This sort of segment is one where CNN regularly makes me feel that they're even worse than Fox "news," because they don't have the same brainwashed viewership Fox does, but they're still pushing the same sort of fake balance and right wing memes that you see on the other network that calls themselves "news." And I use the term lightly for either of them.
The outrage over the shooting of Trayvon Martin that finally made its way into the national spotlight is well-deserved. And not just because of what happened to this one black child, who unfortunately found himself on the wrong end of a gun when he was doing nothing wrong. It really has rallied people from all across this country who are fed up with the racism that is still festering in way too many segments of our society.
It's gotten the attention of a national audience about how insane some of these gun laws are that have been passed in states all across the country. People are asking questions about why the NRA, ALEC and Walmart are happy to see people armed to the hilt and allowed to shoot first and ask questions later if it means more sales for the gun manufacturers rather than rational policies about when you ought to be considered to be defending yourself.
It has managed to have people all across the country talking about racial profiling, and white privilege, and the fact that no white child has to be taught at a young age that it might not be safe for you to run in public, or that you might be killed for how you dress, or if you're acting in a suspicious manner in public and you'd better stifle yourself in that regard if you don't want to be a target like Trayvon Martin was.
That was apparently completely lost on CNN regular contributor, Will Cain, who got very upset when the issue of racial profiling came up during this segment and who was basically taking the same line as Larry Pratt did the other day, which is that Zimmerman may have somehow been justified in shooting Martin and we can't be sure because no one knows what happened during the altercation between the two, if there was one.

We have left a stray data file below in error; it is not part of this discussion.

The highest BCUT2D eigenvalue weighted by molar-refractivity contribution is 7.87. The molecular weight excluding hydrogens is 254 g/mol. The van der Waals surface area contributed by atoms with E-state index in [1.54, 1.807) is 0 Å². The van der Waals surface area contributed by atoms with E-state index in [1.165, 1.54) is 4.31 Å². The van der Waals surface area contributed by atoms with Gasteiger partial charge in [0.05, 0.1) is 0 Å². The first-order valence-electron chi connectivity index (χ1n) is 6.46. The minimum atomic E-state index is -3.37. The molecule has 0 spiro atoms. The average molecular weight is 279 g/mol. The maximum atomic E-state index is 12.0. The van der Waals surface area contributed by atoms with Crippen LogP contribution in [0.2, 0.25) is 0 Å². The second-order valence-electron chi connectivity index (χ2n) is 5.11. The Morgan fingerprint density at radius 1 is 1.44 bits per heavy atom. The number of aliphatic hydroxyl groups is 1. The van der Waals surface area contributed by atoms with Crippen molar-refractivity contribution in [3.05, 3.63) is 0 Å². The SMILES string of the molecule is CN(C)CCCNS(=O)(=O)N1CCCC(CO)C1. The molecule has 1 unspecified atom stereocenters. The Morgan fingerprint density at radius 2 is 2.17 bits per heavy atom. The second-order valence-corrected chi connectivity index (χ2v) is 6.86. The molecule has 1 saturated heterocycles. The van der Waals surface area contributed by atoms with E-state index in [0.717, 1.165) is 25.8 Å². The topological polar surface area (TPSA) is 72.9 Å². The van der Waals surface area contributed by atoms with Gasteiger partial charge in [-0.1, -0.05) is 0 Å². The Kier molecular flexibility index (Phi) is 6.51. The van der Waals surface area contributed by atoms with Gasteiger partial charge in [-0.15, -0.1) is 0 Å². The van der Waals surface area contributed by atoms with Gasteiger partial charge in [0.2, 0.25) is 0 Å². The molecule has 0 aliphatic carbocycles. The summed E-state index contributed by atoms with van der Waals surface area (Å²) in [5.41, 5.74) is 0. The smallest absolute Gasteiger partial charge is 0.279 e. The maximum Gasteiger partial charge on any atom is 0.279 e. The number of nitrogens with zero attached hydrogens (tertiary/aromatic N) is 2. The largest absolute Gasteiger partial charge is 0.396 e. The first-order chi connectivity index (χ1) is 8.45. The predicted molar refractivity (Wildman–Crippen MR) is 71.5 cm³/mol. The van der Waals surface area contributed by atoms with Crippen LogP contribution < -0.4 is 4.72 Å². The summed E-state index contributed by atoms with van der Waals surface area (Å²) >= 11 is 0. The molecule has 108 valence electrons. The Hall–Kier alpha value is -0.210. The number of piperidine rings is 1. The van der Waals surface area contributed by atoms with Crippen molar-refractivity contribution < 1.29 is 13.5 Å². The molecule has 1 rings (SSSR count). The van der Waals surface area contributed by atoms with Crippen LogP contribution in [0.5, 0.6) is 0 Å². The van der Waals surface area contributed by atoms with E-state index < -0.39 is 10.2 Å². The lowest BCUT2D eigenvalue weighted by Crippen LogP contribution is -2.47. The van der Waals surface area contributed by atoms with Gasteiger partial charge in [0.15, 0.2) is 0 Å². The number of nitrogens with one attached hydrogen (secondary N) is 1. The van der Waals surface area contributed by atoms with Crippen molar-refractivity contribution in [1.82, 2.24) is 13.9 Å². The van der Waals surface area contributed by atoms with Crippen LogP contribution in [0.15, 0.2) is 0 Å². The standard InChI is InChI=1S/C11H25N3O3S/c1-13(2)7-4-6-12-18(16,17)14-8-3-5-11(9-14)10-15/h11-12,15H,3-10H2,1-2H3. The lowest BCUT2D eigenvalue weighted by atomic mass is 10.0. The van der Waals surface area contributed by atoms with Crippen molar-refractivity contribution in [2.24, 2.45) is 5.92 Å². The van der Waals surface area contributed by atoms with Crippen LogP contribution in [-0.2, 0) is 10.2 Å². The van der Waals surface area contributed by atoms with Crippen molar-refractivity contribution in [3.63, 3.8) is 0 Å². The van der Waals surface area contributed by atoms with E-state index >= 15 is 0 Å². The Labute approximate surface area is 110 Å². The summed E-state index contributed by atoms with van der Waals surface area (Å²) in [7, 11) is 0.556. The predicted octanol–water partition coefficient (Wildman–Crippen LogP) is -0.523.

Don Lemon managed to aggravate me even more than Cain did, because apparently it's all right to lie and pretend you don't know full well that the shooting of Trayvon Martin was not justified, when it was Zimmerman that was pursuing him even after being told to stand down by the police, as long as you're "civil" or "polite" to each other and don't yell too loudly.
It's muddying the waters on issues that are actually important and that Republicans don't want to discuss because it would mean admitting their complicity in that boy's death by pushing to have everyone in this country armed to the hilt. And it's not a "great conversation" when you allow the likes of Cain to pretend there's no racial aspect to the Martin shooting or what conversation we should be having about it now.
Transcript below the fold.
LEMON: Let's bring in CNN contributor Will Cain, and CNN.com contributor L.Z. Granderson, also a senior writer at ESPN.
Oh my gosh. Kumbayah, are you guys going be OK sitting right next to each other? No fighting?
WILL CAIN, CNN CONTRIBUTOR: Right here in person. If anything goes -- if anything goes wrong, there is nothing to stop it.
LEMON: No scratching. All right.
L.Z. GRANDERSON, CNN.COM CONTRIBUTOR: It's for the ratings. We're going to go MMA for the ratings.
LEMON: All right. Serious subject though. We heard the president commenting last week in the Rose Garden, L.Z. Should the president have commented on this case?
GRANDERSON: Absolutely. And I think it's disingenuous to believe that he wouldn't comment on this.
Everyone's -- not everyone -- a lot of people are tripping over themselves trying not to say race, trying not to talk about color. But you know what? That's a vital part of this conversation, that's a vital part of this entire scenario. And so, to assume that President Obama, a black man in the United States, would not have a reaction to what happened to Trayvon Martin is incredibly ridiculous. And so, it's natural for him to respond to that.
LEMON: I wonder if the situation were reversed, if President Bush, let's just say, pick a president, who's of a different color, had commented and said, you know, I have -- I remember having -- when my son was 17 years old, would people be saying the same thing? Because that's essentially what the president was saying, if I had a son, meaning he'd look like Trayvon, you know? Yes.
GRANDERSON: You know, it's really, really disheartening to me to see, you know, Newt Gingrich and Rick Santorum trying to politicize this.